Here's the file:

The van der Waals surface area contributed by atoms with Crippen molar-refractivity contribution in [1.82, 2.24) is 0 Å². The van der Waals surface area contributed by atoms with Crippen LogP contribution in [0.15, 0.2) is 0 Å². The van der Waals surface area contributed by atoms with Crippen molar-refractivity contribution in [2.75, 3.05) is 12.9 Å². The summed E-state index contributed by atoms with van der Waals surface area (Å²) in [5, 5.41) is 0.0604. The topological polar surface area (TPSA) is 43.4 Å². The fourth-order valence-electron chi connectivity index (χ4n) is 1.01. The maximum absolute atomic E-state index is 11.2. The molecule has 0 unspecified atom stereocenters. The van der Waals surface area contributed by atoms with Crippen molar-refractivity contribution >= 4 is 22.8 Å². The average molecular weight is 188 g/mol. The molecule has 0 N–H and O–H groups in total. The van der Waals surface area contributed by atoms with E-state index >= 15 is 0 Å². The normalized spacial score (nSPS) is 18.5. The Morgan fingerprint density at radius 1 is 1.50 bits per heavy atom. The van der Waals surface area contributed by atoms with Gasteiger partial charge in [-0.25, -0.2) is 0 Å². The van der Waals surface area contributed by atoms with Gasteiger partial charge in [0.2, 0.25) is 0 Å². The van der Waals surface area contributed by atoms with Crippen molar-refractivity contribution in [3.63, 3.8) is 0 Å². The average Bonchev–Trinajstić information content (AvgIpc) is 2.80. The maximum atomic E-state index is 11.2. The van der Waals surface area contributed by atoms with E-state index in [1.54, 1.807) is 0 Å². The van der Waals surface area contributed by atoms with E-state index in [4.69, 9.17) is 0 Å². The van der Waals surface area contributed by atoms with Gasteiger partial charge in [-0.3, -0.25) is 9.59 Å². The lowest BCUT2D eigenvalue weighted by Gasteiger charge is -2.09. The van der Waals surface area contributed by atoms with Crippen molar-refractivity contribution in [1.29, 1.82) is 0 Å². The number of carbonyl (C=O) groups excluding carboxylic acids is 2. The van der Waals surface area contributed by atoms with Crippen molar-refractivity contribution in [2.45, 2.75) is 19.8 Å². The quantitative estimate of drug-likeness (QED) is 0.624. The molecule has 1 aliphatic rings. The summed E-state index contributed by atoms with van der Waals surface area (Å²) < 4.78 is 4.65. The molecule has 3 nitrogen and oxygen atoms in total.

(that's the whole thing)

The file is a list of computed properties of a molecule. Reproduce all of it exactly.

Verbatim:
The van der Waals surface area contributed by atoms with Crippen molar-refractivity contribution in [1.82, 2.24) is 0 Å². The van der Waals surface area contributed by atoms with Crippen LogP contribution in [0.15, 0.2) is 0 Å². The van der Waals surface area contributed by atoms with Crippen molar-refractivity contribution in [2.75, 3.05) is 12.9 Å². The summed E-state index contributed by atoms with van der Waals surface area (Å²) in [5, 5.41) is 0.0604. The topological polar surface area (TPSA) is 43.4 Å². The fourth-order valence-electron chi connectivity index (χ4n) is 1.01. The maximum absolute atomic E-state index is 11.2. The molecule has 0 unspecified atom stereocenters. The van der Waals surface area contributed by atoms with Crippen molar-refractivity contribution >= 4 is 22.8 Å². The average molecular weight is 188 g/mol. The molecule has 0 N–H and O–H groups in total. The van der Waals surface area contributed by atoms with E-state index >= 15 is 0 Å². The normalized spacial score (nSPS) is 18.5. The Morgan fingerprint density at radius 1 is 1.50 bits per heavy atom. The van der Waals surface area contributed by atoms with Gasteiger partial charge in [-0.25, -0.2) is 0 Å². The van der Waals surface area contributed by atoms with Gasteiger partial charge in [0.2, 0.25) is 0 Å². The van der Waals surface area contributed by atoms with Crippen molar-refractivity contribution in [3.63, 3.8) is 0 Å². The average Bonchev–Trinajstić information content (AvgIpc) is 2.80. The maximum atomic E-state index is 11.2. The van der Waals surface area contributed by atoms with E-state index in [1.54, 1.807) is 0 Å². The van der Waals surface area contributed by atoms with E-state index in [4.69, 9.17) is 0 Å². The van der Waals surface area contributed by atoms with Gasteiger partial charge in [-0.3, -0.25) is 9.59 Å². The lowest BCUT2D eigenvalue weighted by Gasteiger charge is -2.09. The van der Waals surface area contributed by atoms with Crippen molar-refractivity contribution in [1.29, 1.82) is 0 Å². The number of carbonyl (C=O) groups excluding carboxylic acids is 2. The van der Waals surface area contributed by atoms with Crippen molar-refractivity contribution in [2.45, 2.75) is 19.8 Å². The quantitative estimate of drug-likeness (QED) is 0.624. The molecule has 1 aliphatic rings. The summed E-state index contributed by atoms with van der Waals surface area (Å²) < 4.78 is 4.65. The molecule has 3 nitrogen and oxygen atoms in total.